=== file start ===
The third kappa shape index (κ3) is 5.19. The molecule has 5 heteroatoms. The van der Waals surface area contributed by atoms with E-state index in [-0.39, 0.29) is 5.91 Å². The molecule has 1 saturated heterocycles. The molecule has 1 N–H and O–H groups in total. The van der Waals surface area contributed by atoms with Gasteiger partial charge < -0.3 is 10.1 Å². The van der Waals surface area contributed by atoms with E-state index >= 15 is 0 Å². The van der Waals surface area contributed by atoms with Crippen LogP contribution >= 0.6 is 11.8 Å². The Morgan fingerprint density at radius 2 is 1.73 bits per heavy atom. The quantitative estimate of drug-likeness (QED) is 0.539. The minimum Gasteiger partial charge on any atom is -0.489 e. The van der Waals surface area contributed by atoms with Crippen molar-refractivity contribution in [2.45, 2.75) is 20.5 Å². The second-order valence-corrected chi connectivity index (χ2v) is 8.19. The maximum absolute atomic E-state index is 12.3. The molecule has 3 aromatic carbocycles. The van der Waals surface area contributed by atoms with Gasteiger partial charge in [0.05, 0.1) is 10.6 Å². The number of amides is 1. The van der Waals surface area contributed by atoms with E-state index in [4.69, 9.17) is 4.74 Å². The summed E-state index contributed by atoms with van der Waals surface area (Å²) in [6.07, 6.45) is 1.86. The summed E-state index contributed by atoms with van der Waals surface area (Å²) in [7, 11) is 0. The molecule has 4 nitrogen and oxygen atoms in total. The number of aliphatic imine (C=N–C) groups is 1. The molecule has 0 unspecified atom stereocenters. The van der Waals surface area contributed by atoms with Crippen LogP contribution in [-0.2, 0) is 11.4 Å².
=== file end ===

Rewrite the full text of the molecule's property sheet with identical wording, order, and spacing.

The third kappa shape index (κ3) is 5.19. The molecule has 5 heteroatoms. The van der Waals surface area contributed by atoms with E-state index in [-0.39, 0.29) is 5.91 Å². The molecule has 1 saturated heterocycles. The molecule has 1 N–H and O–H groups in total. The van der Waals surface area contributed by atoms with Gasteiger partial charge < -0.3 is 10.1 Å². The van der Waals surface area contributed by atoms with E-state index >= 15 is 0 Å². The van der Waals surface area contributed by atoms with Crippen LogP contribution >= 0.6 is 11.8 Å². The Morgan fingerprint density at radius 2 is 1.73 bits per heavy atom. The quantitative estimate of drug-likeness (QED) is 0.539. The minimum Gasteiger partial charge on any atom is -0.489 e. The van der Waals surface area contributed by atoms with Crippen molar-refractivity contribution in [2.45, 2.75) is 20.5 Å². The second-order valence-corrected chi connectivity index (χ2v) is 8.19. The maximum absolute atomic E-state index is 12.3. The molecule has 3 aromatic carbocycles. The van der Waals surface area contributed by atoms with Gasteiger partial charge in [0.05, 0.1) is 10.6 Å². The number of amides is 1. The van der Waals surface area contributed by atoms with E-state index in [4.69, 9.17) is 4.74 Å². The summed E-state index contributed by atoms with van der Waals surface area (Å²) in [6.07, 6.45) is 1.86. The summed E-state index contributed by atoms with van der Waals surface area (Å²) in [7, 11) is 0. The molecule has 4 nitrogen and oxygen atoms in total. The number of aliphatic imine (C=N–C) groups is 1. The molecule has 0 unspecified atom stereocenters. The van der Waals surface area contributed by atoms with Crippen LogP contribution in [-0.2, 0) is 11.4 Å².